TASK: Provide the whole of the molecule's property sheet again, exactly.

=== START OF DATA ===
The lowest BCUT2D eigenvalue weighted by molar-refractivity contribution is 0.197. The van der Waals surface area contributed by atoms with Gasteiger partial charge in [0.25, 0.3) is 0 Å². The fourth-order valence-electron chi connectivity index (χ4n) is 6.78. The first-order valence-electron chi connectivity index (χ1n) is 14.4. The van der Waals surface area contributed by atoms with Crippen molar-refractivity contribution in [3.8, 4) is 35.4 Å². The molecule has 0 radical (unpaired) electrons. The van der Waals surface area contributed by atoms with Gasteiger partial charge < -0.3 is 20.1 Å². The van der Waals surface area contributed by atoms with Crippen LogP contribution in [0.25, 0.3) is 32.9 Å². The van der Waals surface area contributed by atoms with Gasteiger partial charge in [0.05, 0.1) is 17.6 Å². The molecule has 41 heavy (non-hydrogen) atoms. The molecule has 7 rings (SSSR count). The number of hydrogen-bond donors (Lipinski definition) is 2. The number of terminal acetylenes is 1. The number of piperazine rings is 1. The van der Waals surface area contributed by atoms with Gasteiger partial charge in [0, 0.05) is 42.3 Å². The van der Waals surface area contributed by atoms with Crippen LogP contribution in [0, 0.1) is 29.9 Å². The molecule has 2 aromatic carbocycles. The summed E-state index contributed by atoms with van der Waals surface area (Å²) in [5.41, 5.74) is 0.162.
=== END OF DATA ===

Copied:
The lowest BCUT2D eigenvalue weighted by molar-refractivity contribution is 0.197. The van der Waals surface area contributed by atoms with Gasteiger partial charge in [0.25, 0.3) is 0 Å². The fourth-order valence-electron chi connectivity index (χ4n) is 6.78. The first-order valence-electron chi connectivity index (χ1n) is 14.4. The van der Waals surface area contributed by atoms with Crippen molar-refractivity contribution in [3.8, 4) is 35.4 Å². The molecule has 0 radical (unpaired) electrons. The van der Waals surface area contributed by atoms with Gasteiger partial charge < -0.3 is 20.1 Å². The van der Waals surface area contributed by atoms with Crippen LogP contribution in [0.25, 0.3) is 32.9 Å². The van der Waals surface area contributed by atoms with Gasteiger partial charge in [0.05, 0.1) is 17.6 Å². The molecule has 41 heavy (non-hydrogen) atoms. The molecule has 7 rings (SSSR count). The number of hydrogen-bond donors (Lipinski definition) is 2. The number of terminal acetylenes is 1. The number of piperazine rings is 1. The van der Waals surface area contributed by atoms with Gasteiger partial charge in [0, 0.05) is 42.3 Å². The van der Waals surface area contributed by atoms with Crippen LogP contribution in [0, 0.1) is 29.9 Å². The molecule has 2 aromatic carbocycles. The summed E-state index contributed by atoms with van der Waals surface area (Å²) in [5.41, 5.74) is 0.162.